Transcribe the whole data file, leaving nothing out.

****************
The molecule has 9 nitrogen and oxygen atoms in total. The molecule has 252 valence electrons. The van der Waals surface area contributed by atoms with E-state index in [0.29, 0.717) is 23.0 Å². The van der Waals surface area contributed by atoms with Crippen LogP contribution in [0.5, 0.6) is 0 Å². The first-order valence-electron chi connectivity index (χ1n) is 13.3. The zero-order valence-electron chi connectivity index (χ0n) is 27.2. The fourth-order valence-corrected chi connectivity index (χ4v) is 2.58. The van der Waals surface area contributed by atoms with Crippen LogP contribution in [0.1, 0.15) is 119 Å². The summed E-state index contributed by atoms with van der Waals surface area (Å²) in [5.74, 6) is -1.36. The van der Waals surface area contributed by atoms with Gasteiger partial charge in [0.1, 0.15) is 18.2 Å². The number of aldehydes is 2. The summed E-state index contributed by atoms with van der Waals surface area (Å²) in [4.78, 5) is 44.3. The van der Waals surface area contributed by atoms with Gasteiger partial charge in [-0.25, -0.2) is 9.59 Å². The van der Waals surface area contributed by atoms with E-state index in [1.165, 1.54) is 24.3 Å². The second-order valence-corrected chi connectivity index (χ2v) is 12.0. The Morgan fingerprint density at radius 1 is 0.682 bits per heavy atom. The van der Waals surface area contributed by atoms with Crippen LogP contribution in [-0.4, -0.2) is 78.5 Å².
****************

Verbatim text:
The molecule has 9 nitrogen and oxygen atoms in total. The molecule has 252 valence electrons. The van der Waals surface area contributed by atoms with E-state index in [0.29, 0.717) is 23.0 Å². The van der Waals surface area contributed by atoms with Crippen LogP contribution in [0.5, 0.6) is 0 Å². The first-order valence-electron chi connectivity index (χ1n) is 13.3. The zero-order valence-electron chi connectivity index (χ0n) is 27.2. The fourth-order valence-corrected chi connectivity index (χ4v) is 2.58. The van der Waals surface area contributed by atoms with Crippen LogP contribution in [0.1, 0.15) is 119 Å². The summed E-state index contributed by atoms with van der Waals surface area (Å²) in [5.74, 6) is -1.36. The van der Waals surface area contributed by atoms with Gasteiger partial charge in [0.1, 0.15) is 18.2 Å². The number of aldehydes is 2. The summed E-state index contributed by atoms with van der Waals surface area (Å²) in [4.78, 5) is 44.3. The van der Waals surface area contributed by atoms with Gasteiger partial charge in [-0.25, -0.2) is 9.59 Å². The van der Waals surface area contributed by atoms with E-state index in [1.165, 1.54) is 24.3 Å². The second-order valence-corrected chi connectivity index (χ2v) is 12.0. The Morgan fingerprint density at radius 1 is 0.682 bits per heavy atom. The van der Waals surface area contributed by atoms with Crippen LogP contribution in [-0.4, -0.2) is 78.5 Å².